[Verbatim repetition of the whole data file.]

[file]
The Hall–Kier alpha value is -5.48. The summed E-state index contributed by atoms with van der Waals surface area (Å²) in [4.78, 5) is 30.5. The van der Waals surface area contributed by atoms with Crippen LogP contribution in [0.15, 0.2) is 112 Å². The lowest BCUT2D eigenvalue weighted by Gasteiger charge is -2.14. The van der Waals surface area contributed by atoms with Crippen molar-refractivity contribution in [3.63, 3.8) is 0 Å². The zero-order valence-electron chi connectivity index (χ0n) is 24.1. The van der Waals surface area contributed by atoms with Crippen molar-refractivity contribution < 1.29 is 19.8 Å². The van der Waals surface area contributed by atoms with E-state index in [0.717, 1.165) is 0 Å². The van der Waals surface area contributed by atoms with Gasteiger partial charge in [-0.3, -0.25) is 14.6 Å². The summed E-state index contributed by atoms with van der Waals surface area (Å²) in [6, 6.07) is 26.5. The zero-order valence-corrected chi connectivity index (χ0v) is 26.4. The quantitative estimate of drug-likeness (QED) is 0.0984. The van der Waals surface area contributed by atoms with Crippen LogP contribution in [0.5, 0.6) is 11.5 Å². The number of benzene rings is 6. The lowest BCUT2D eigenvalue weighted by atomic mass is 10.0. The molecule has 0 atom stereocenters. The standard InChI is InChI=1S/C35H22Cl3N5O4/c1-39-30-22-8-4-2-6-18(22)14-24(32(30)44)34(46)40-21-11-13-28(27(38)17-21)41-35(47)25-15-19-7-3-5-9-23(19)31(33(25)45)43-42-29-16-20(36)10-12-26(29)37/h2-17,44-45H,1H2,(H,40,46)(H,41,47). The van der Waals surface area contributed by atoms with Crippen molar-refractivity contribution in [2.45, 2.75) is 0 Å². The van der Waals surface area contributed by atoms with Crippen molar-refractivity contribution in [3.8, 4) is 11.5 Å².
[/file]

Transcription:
The Hall–Kier alpha value is -5.48. The summed E-state index contributed by atoms with van der Waals surface area (Å²) in [4.78, 5) is 30.5. The van der Waals surface area contributed by atoms with Crippen LogP contribution in [0.15, 0.2) is 112 Å². The lowest BCUT2D eigenvalue weighted by Gasteiger charge is -2.14. The van der Waals surface area contributed by atoms with Crippen molar-refractivity contribution in [3.63, 3.8) is 0 Å². The zero-order valence-electron chi connectivity index (χ0n) is 24.1. The van der Waals surface area contributed by atoms with Crippen molar-refractivity contribution < 1.29 is 19.8 Å². The van der Waals surface area contributed by atoms with E-state index in [0.717, 1.165) is 0 Å². The van der Waals surface area contributed by atoms with Gasteiger partial charge in [-0.3, -0.25) is 14.6 Å². The summed E-state index contributed by atoms with van der Waals surface area (Å²) in [6, 6.07) is 26.5. The zero-order valence-corrected chi connectivity index (χ0v) is 26.4. The quantitative estimate of drug-likeness (QED) is 0.0984. The van der Waals surface area contributed by atoms with Crippen LogP contribution in [0.5, 0.6) is 11.5 Å². The number of benzene rings is 6. The lowest BCUT2D eigenvalue weighted by atomic mass is 10.0. The molecule has 0 atom stereocenters. The standard InChI is InChI=1S/C35H22Cl3N5O4/c1-39-30-22-8-4-2-6-18(22)14-24(32(30)44)34(46)40-21-11-13-28(27(38)17-21)41-35(47)25-15-19-7-3-5-9-23(19)31(33(25)45)43-42-29-16-20(36)10-12-26(29)37/h2-17,44-45H,1H2,(H,40,46)(H,41,47). The van der Waals surface area contributed by atoms with Crippen molar-refractivity contribution in [2.45, 2.75) is 0 Å². The van der Waals surface area contributed by atoms with Crippen molar-refractivity contribution in [3.8, 4) is 11.5 Å².